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Brain. 2012 Apr;135(Pt 4):1197-209. doi: 10.1093/brain/awr333. Epub 2012 Jan 16.

Six-month partial suppression of Huntingtin is well tolerated in the adult rhesus striatum.

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  • 1Department of Anatomy and Neurobiology, University of Kentucky College of Medicine, 317 Whitney-Hendrickson (MRISC), Lexington, Kentucky 40536-0098, USA.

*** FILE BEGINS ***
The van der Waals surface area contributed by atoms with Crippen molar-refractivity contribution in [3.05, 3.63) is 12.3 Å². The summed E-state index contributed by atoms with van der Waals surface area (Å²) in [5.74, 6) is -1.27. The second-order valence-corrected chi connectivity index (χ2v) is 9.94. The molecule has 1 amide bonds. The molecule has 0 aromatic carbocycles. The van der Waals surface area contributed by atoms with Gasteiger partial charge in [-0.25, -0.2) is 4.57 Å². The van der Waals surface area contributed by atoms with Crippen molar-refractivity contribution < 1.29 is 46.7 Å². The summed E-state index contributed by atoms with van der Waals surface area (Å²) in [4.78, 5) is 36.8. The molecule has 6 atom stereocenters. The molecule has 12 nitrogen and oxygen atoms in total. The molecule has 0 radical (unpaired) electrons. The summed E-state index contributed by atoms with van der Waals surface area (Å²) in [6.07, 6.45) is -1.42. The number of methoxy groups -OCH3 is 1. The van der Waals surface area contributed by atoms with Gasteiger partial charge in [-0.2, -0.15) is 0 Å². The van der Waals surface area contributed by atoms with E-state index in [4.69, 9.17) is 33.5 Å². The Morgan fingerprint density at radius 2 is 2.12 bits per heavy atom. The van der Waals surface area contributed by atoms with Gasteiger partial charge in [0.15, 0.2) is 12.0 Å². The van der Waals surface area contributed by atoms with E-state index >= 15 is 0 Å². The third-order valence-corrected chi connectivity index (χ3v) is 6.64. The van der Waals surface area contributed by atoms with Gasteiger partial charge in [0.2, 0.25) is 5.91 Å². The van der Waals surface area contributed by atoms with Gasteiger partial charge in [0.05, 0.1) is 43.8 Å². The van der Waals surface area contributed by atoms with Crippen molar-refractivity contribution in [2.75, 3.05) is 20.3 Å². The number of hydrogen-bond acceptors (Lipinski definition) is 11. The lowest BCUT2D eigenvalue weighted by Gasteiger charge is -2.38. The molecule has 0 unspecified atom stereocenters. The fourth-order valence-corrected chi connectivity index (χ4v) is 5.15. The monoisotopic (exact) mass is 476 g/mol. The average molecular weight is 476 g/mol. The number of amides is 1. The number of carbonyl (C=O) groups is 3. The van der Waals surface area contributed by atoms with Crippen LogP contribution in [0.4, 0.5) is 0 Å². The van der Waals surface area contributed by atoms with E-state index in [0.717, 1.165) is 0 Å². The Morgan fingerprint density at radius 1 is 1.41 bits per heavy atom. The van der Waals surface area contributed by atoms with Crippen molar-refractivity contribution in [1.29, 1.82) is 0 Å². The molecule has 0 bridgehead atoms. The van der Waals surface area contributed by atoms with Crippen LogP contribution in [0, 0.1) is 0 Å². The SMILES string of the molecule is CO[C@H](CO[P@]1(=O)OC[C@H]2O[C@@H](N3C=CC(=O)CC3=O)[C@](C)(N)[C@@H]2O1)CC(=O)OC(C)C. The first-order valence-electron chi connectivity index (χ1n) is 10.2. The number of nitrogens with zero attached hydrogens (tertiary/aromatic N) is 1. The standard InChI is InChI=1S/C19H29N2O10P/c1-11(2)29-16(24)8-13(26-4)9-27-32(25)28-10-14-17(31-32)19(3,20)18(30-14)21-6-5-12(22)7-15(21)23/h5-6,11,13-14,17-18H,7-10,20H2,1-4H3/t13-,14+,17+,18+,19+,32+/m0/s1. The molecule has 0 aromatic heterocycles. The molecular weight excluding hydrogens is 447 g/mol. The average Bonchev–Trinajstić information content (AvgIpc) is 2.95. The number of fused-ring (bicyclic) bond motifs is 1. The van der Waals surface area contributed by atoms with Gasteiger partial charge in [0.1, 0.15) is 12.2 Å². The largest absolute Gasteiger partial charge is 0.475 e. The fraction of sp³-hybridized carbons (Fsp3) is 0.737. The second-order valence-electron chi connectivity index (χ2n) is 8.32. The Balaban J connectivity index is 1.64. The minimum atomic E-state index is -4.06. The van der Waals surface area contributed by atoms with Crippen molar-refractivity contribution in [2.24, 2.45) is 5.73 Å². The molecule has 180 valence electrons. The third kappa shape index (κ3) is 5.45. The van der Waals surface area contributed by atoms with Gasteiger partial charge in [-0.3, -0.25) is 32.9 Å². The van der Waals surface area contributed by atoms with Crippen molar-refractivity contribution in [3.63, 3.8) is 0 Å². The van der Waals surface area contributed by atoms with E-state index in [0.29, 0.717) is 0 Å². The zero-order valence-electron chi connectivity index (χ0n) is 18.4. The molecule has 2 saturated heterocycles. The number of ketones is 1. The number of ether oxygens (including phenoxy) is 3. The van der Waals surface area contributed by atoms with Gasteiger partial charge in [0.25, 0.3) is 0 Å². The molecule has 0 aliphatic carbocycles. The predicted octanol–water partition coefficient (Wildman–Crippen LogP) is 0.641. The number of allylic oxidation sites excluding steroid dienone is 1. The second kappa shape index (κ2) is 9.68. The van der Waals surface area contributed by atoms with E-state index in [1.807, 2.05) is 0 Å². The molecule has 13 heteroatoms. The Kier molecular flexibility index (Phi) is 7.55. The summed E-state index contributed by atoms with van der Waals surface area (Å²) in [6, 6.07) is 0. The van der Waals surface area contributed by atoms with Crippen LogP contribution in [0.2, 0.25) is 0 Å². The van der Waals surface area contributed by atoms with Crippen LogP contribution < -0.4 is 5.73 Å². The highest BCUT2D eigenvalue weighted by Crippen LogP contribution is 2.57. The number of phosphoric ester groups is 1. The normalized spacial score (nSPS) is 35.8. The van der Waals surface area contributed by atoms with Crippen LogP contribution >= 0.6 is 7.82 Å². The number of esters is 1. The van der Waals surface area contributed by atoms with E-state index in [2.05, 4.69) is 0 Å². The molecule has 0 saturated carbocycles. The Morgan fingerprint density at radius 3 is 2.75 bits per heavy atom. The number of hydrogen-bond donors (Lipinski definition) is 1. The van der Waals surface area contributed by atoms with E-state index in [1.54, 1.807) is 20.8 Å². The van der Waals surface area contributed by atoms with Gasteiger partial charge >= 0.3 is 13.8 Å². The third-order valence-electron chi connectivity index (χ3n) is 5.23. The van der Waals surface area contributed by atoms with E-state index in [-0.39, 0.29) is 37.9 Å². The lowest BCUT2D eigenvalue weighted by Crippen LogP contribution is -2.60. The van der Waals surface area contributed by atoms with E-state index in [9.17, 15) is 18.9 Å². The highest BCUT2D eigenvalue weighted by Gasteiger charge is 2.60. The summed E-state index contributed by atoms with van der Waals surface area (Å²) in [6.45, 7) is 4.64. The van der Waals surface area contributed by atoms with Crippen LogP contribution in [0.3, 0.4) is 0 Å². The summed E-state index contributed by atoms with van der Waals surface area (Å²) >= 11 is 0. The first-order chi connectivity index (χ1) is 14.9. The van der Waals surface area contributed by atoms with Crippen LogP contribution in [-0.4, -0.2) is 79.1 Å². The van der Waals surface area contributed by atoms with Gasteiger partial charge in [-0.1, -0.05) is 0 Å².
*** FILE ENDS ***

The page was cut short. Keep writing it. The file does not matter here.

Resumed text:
Huntington's disease is caused by expression of a mutant form of Huntingtin protein containing an expanded polyglutamine repeat. One possible treatment for Huntington's disease may be to reduce expression of mutant Huntingtin in the brain via RNA interference. Unless the therapeutic molecule is designed to be allele-specific, both wild-type and mutant protein will be suppressed by an RNA interference treatment. A key question is whether suppression of wild-type as well as mutant Huntingtin in targeted brain regions can be tolerated and result in a net benefit to patients with Huntington's disease. Whether Huntingtin performs essential functions in the adult brain is unclear. Here, we tested the hypothesis that the adult primate brain can tolerate moderately reduced levels of wild-type Huntingtin protein for an extended period of time. A serotype 2 adeno-associated viral vector encoding for a short hairpin RNA targeting rhesus huntingtin messenger RNA (active vector) was bilaterally injected into the striatum of four adult rhesus monkeys. Four additional animals received a comparable vector encoding a scrambled control short hairpin RNA (control vector). General health and motor behaviour were monitored for 6 months. Upon termination, brain tissues were sampled and assessed blindly for (i) huntingtin messenger RNA knockdown; (ii) Huntingtin protein expression; and (iii) neuropathological changes. Reduction in wild-type huntingtin messenger RNA levels averaging ∼30% was measured in the striatum of active vector recipients 6 months post-injection. A widespread reduction in Huntingtin protein levels was also observed by immunohistochemistry in these animals, with an average protein reduction of ∼45% relative to controls measured by western blot analysis in the putamen of active vector recipients. As with control vector recipients, no adverse effects were observed behaviourally, and no neurodegeneration was found on histological examination of active vector recipients. Our results suggest that long-term partial suppression of wild-type Huntingtin may be safe, and thus if a comparable level of suppression of mutant Huntingtin is beneficial, then partial suppression of both wild-type and mutant Huntingtin may result in a net benefit in patients with heterozygous Huntington's disease.

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